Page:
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10 Creative Ways to Beat Writer's Block Fast

These 10 exercises will help you take a fresh look at your work-in-progress and beat writer's block in no time by giving you a mental break.

We're smack in the middle of NaNoWriMo, and some of us are probably a little bit behind on our word count—definitely, definitely not me, but you know, some of us. Cough. Right.

Anyway, it's time to pick up the pace: This piece from the WD archives by Fred White provides some super speedy ways to beat writer's block and accelerate your story. 

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10 Creative Ways to Beat Writer's Block Fast

by Fred White

It's easy to become immobilized with writer's block, but one of the best ways to get the creative juices flowing again is to give yourself 10 minutes to write creatively about something completely different. Following are 10 exercises that will help you take a fresh look at your work-in-progress by giving you a mental break.


To be a writer means to take risks, putting yourself and your ideas out on a limb, making yourself vulnerable to criticism, maybe even ridicule. Does that give you pause? If you have strong views on any subject, rest assured that there will be multitudes who want to throw rotten tomatoes at you, no matter how carefully you present your evidence.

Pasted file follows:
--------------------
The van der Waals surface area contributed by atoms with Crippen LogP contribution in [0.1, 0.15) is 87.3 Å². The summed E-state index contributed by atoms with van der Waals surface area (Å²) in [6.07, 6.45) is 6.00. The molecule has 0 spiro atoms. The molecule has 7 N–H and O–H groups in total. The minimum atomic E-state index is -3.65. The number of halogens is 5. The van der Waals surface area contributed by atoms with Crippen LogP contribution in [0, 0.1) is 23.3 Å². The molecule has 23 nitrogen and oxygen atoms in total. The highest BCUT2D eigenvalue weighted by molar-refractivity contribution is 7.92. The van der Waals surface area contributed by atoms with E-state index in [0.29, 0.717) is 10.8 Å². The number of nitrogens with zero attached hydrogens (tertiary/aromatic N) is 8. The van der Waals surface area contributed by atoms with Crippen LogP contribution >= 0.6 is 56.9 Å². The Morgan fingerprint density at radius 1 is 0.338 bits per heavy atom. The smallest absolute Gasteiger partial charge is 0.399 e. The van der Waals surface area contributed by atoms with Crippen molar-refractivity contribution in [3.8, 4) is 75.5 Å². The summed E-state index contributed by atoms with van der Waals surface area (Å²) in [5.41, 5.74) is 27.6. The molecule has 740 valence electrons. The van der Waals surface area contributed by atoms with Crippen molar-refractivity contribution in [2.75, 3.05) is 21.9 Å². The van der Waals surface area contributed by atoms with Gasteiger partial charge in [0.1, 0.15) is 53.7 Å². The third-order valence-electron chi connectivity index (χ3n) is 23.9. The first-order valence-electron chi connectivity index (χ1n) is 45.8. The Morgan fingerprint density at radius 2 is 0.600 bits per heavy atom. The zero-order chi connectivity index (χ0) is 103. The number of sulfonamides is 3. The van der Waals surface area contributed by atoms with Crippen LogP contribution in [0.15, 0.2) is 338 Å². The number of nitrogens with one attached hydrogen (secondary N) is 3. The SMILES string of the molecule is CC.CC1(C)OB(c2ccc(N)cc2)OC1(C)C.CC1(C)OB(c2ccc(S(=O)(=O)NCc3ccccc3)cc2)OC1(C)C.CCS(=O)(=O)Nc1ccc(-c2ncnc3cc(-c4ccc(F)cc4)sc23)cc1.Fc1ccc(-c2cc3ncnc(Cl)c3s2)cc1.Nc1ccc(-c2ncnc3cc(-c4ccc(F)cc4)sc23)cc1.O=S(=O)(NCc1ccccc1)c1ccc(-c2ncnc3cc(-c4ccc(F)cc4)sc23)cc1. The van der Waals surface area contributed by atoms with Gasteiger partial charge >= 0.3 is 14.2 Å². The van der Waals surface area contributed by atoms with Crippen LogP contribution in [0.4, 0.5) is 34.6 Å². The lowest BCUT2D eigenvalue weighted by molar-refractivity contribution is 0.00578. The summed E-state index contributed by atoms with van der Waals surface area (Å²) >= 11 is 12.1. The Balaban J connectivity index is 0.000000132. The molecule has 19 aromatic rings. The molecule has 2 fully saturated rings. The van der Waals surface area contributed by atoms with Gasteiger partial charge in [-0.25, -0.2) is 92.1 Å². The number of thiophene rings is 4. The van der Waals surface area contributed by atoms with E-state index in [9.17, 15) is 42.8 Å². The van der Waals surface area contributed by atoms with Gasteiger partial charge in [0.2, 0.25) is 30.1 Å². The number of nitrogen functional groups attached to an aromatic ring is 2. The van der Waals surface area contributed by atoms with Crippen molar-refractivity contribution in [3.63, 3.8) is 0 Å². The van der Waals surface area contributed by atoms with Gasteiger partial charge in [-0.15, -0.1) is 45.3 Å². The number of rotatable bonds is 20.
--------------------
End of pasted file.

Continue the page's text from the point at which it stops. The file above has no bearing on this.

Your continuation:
While it's true that no writer can please everyone, writers can nonetheless benefit from making an effort to persuade, either overtly, through reasoned argument, or artistically, by way of dramatically rendered scenes.

Set a timer for 10 minutes, and write a paragraph describing a fresh approach to a writing task you stopped working on because you felt it was too controversial or unpalatable. Focus on the importance of the topic and how you might present it in a way that would persuade those whose views oppose your own.


How do you see yourself in relation to your readers? Answering that question will shed light on your reasons for wanting to be a writer. Perhaps you see yourself as a teacher, motivated to share your knowledge with others. Perhaps you see yourself as an entertainer, motivated to delight your audience with a captivating story. When you sit down to write, think of yourself not so much as "a writer," but as a man or woman reaching out to an audience, entering the conversation of humanity, enriching that conversation with a new voice and a new way of thinking about important matters.